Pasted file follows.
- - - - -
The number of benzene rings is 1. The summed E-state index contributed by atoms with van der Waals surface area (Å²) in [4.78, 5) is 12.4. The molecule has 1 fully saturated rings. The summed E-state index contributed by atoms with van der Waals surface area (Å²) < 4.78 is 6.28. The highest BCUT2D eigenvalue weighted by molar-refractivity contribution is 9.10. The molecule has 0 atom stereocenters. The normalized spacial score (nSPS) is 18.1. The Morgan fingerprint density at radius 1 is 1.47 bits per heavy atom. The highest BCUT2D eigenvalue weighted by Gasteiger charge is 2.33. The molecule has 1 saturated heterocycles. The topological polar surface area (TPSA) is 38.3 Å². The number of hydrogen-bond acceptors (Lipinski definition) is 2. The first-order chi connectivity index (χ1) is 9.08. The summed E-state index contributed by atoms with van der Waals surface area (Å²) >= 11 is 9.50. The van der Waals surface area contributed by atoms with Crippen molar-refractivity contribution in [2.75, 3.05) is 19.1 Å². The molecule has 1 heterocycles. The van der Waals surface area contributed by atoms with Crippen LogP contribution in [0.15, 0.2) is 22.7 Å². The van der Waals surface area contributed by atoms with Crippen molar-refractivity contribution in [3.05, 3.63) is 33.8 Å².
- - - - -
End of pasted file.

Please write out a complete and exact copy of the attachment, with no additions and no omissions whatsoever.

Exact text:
The number of benzene rings is 1. The summed E-state index contributed by atoms with van der Waals surface area (Å²) in [4.78, 5) is 12.4. The molecule has 1 fully saturated rings. The summed E-state index contributed by atoms with van der Waals surface area (Å²) < 4.78 is 6.28. The highest BCUT2D eigenvalue weighted by molar-refractivity contribution is 9.10. The molecule has 0 atom stereocenters. The normalized spacial score (nSPS) is 18.1. The Morgan fingerprint density at radius 1 is 1.47 bits per heavy atom. The highest BCUT2D eigenvalue weighted by Gasteiger charge is 2.33. The molecule has 1 saturated heterocycles. The topological polar surface area (TPSA) is 38.3 Å². The number of hydrogen-bond acceptors (Lipinski definition) is 2. The first-order chi connectivity index (χ1) is 9.08. The summed E-state index contributed by atoms with van der Waals surface area (Å²) >= 11 is 9.50. The van der Waals surface area contributed by atoms with Crippen molar-refractivity contribution in [2.75, 3.05) is 19.1 Å². The molecule has 1 heterocycles. The van der Waals surface area contributed by atoms with Crippen LogP contribution in [0.15, 0.2) is 22.7 Å². The van der Waals surface area contributed by atoms with Crippen molar-refractivity contribution in [3.05, 3.63) is 33.8 Å².